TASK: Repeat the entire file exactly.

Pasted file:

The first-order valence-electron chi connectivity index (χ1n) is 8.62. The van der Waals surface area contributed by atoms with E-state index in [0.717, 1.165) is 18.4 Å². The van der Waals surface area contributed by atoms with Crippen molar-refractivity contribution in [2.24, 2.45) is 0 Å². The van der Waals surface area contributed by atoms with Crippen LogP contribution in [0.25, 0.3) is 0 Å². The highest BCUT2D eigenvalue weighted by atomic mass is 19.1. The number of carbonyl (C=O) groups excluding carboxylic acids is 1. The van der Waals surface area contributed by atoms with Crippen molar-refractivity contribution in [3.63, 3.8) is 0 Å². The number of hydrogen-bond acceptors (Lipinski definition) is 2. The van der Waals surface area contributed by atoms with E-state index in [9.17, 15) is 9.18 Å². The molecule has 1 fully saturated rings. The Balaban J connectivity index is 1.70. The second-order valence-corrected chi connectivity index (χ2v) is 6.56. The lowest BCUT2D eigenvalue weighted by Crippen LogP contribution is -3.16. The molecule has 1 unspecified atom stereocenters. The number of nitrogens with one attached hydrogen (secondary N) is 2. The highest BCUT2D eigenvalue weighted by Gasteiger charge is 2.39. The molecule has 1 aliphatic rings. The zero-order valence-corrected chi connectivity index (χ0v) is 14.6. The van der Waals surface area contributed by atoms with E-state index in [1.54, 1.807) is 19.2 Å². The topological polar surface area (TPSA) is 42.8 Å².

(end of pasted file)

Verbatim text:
The first-order valence-electron chi connectivity index (χ1n) is 8.62. The van der Waals surface area contributed by atoms with E-state index in [0.717, 1.165) is 18.4 Å². The van der Waals surface area contributed by atoms with Crippen molar-refractivity contribution in [2.24, 2.45) is 0 Å². The van der Waals surface area contributed by atoms with Crippen LogP contribution in [0.25, 0.3) is 0 Å². The highest BCUT2D eigenvalue weighted by atomic mass is 19.1. The number of carbonyl (C=O) groups excluding carboxylic acids is 1. The van der Waals surface area contributed by atoms with Crippen molar-refractivity contribution in [3.63, 3.8) is 0 Å². The number of hydrogen-bond acceptors (Lipinski definition) is 2. The van der Waals surface area contributed by atoms with E-state index in [9.17, 15) is 9.18 Å². The molecule has 1 fully saturated rings. The Balaban J connectivity index is 1.70. The second-order valence-corrected chi connectivity index (χ2v) is 6.56. The lowest BCUT2D eigenvalue weighted by Crippen LogP contribution is -3.16. The molecule has 1 unspecified atom stereocenters. The number of nitrogens with one attached hydrogen (secondary N) is 2. The highest BCUT2D eigenvalue weighted by Gasteiger charge is 2.39. The molecule has 1 aliphatic rings. The zero-order valence-corrected chi connectivity index (χ0v) is 14.6. The van der Waals surface area contributed by atoms with E-state index in [1.54, 1.807) is 19.2 Å². The topological polar surface area (TPSA) is 42.8 Å².